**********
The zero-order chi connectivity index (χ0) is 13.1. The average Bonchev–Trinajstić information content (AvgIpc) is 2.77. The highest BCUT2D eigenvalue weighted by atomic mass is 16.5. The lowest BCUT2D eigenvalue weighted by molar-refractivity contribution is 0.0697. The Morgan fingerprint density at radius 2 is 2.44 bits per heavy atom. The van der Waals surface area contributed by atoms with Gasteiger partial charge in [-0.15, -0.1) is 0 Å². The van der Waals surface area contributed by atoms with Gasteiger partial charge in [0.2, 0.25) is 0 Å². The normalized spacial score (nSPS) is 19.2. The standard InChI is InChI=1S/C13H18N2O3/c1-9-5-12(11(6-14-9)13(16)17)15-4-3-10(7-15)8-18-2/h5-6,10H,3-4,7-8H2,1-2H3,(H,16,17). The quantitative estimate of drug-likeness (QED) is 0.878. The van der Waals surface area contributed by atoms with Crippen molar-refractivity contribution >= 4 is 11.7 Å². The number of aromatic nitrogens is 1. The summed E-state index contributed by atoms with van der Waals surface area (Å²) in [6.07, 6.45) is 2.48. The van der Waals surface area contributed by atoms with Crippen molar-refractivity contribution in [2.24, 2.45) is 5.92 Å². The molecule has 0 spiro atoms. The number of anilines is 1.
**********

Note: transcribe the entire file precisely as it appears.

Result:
The zero-order chi connectivity index (χ0) is 13.1. The average Bonchev–Trinajstić information content (AvgIpc) is 2.77. The highest BCUT2D eigenvalue weighted by atomic mass is 16.5. The lowest BCUT2D eigenvalue weighted by molar-refractivity contribution is 0.0697. The Morgan fingerprint density at radius 2 is 2.44 bits per heavy atom. The van der Waals surface area contributed by atoms with Gasteiger partial charge in [-0.15, -0.1) is 0 Å². The van der Waals surface area contributed by atoms with Gasteiger partial charge in [0.2, 0.25) is 0 Å². The normalized spacial score (nSPS) is 19.2. The standard InChI is InChI=1S/C13H18N2O3/c1-9-5-12(11(6-14-9)13(16)17)15-4-3-10(7-15)8-18-2/h5-6,10H,3-4,7-8H2,1-2H3,(H,16,17). The quantitative estimate of drug-likeness (QED) is 0.878. The van der Waals surface area contributed by atoms with Crippen molar-refractivity contribution >= 4 is 11.7 Å². The number of aromatic nitrogens is 1. The summed E-state index contributed by atoms with van der Waals surface area (Å²) in [6.07, 6.45) is 2.48. The van der Waals surface area contributed by atoms with Crippen molar-refractivity contribution in [2.24, 2.45) is 5.92 Å². The molecule has 0 spiro atoms. The number of anilines is 1.